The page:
A Small Town in Germany

A Small Town in Germany

Summary

West Germany in the 1960s is a simmering cauldron of radical protests. Amid the turmoil Leo Harting, a Second Secretary in the British Embassy, has gone missing - along with more than forty Confidential embassy files. Alan Turner of the Foreign Office must travel to Bonn to recover them. As he gets closer to the truth of Harting's disappearance, he will discover that the face of Cold War Europe - and the attentions of the British Ministry itself - are far uglier that he could possibly have imagined.
Le Carré's searing Cold War novel creates a world where the lines between right and wrong, good and evil, are horribly blurred.

About the author

John le Carré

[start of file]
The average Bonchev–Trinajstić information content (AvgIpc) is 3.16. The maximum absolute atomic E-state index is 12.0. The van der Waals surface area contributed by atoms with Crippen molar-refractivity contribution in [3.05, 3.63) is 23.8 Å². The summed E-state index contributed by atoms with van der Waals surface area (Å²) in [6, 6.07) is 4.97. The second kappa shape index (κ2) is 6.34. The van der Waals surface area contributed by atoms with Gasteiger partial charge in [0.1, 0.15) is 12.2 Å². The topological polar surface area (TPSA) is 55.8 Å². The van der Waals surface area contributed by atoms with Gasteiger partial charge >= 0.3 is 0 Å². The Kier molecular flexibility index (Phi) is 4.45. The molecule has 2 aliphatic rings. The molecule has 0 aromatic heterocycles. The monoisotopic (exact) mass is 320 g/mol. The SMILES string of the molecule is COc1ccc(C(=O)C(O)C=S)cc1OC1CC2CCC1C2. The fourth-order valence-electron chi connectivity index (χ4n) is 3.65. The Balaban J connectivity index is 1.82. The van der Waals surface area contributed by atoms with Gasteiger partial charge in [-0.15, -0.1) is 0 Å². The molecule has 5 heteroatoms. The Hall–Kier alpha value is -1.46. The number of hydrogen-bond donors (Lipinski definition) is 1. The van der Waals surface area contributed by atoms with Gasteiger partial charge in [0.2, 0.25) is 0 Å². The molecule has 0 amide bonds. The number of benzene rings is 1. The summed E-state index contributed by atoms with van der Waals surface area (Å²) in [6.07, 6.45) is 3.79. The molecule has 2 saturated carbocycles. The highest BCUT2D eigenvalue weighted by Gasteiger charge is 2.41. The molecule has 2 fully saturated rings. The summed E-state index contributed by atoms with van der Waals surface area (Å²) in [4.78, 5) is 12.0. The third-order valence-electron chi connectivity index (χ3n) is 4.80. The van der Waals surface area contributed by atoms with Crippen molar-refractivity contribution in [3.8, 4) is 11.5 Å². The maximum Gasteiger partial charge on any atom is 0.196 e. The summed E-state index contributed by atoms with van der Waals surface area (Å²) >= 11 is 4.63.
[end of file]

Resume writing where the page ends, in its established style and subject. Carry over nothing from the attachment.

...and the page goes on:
John le Carré was born in 1931. For six decades, he wrote novels that came to define our age. The son of a confidence trickster, he spent his childhood between boarding school and the London underworld. At sixteen he found refuge at the university of Bern, then later at Oxford. A spell of teaching at Eton led him to a short career in British Intelligence (MI5&6). He published his debut novel, Call for the Dead, in 1961 while still a secret servant. His third novel, The Spy Who Came in from the Cold, secured him a worldwide reputation, which was consolidated by the acclaim for his trilogy Tinker Tailor Soldier Spy, The Honourable Schoolboy and Smiley's People. At the end of the Cold War, le Carré widened his scope to explore an international landscape including the arms trade and the War on Terror. His memoir, The Pigeon Tunnel, was published in 2016 and the last George Smiley novel, A Legacy of Spies, appeared in 2017. He died on 12 December 2020. His posthumous novel Silverview was published in 2021.
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